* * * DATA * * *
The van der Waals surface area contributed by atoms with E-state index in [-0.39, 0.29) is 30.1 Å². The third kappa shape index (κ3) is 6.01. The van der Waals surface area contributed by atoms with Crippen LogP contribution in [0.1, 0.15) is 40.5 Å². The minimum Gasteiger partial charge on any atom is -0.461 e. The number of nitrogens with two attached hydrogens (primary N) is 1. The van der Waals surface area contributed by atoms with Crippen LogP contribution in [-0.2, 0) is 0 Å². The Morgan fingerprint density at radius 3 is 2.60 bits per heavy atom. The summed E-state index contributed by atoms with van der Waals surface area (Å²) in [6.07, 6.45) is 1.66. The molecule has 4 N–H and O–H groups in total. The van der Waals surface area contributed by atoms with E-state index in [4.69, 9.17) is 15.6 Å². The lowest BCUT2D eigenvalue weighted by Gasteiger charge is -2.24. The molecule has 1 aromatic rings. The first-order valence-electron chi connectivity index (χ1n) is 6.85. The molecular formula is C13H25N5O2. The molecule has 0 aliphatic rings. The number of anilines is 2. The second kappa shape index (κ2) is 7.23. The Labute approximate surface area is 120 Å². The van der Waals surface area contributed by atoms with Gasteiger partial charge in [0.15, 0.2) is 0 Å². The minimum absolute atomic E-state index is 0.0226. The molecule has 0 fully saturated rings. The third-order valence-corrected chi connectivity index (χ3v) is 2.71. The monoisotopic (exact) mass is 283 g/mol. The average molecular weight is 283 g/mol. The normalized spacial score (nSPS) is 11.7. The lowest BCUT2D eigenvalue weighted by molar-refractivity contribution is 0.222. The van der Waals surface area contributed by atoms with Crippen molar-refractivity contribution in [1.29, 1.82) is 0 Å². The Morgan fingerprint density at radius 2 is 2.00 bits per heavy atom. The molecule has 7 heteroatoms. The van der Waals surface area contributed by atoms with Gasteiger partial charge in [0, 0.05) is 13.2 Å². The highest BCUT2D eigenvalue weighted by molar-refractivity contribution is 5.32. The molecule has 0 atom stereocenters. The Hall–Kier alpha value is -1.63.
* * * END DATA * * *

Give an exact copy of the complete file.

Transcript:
The van der Waals surface area contributed by atoms with E-state index in [-0.39, 0.29) is 30.1 Å². The third kappa shape index (κ3) is 6.01. The van der Waals surface area contributed by atoms with Crippen LogP contribution in [0.1, 0.15) is 40.5 Å². The minimum Gasteiger partial charge on any atom is -0.461 e. The number of nitrogens with two attached hydrogens (primary N) is 1. The van der Waals surface area contributed by atoms with Crippen LogP contribution in [-0.2, 0) is 0 Å². The Morgan fingerprint density at radius 3 is 2.60 bits per heavy atom. The summed E-state index contributed by atoms with van der Waals surface area (Å²) in [6.07, 6.45) is 1.66. The molecule has 4 N–H and O–H groups in total. The van der Waals surface area contributed by atoms with E-state index in [4.69, 9.17) is 15.6 Å². The lowest BCUT2D eigenvalue weighted by Gasteiger charge is -2.24. The molecule has 1 aromatic rings. The first-order valence-electron chi connectivity index (χ1n) is 6.85. The molecular formula is C13H25N5O2. The molecule has 0 aliphatic rings. The number of anilines is 2. The second kappa shape index (κ2) is 7.23. The Labute approximate surface area is 120 Å². The van der Waals surface area contributed by atoms with Gasteiger partial charge in [0.15, 0.2) is 0 Å². The minimum absolute atomic E-state index is 0.0226. The molecule has 0 fully saturated rings. The third-order valence-corrected chi connectivity index (χ3v) is 2.71. The monoisotopic (exact) mass is 283 g/mol. The average molecular weight is 283 g/mol. The normalized spacial score (nSPS) is 11.7. The lowest BCUT2D eigenvalue weighted by molar-refractivity contribution is 0.222. The van der Waals surface area contributed by atoms with Crippen molar-refractivity contribution in [1.29, 1.82) is 0 Å². The Morgan fingerprint density at radius 2 is 2.00 bits per heavy atom. The molecule has 7 heteroatoms. The van der Waals surface area contributed by atoms with Gasteiger partial charge in [0, 0.05) is 13.2 Å². The highest BCUT2D eigenvalue weighted by molar-refractivity contribution is 5.32. The molecule has 0 atom stereocenters. The Hall–Kier alpha value is -1.63.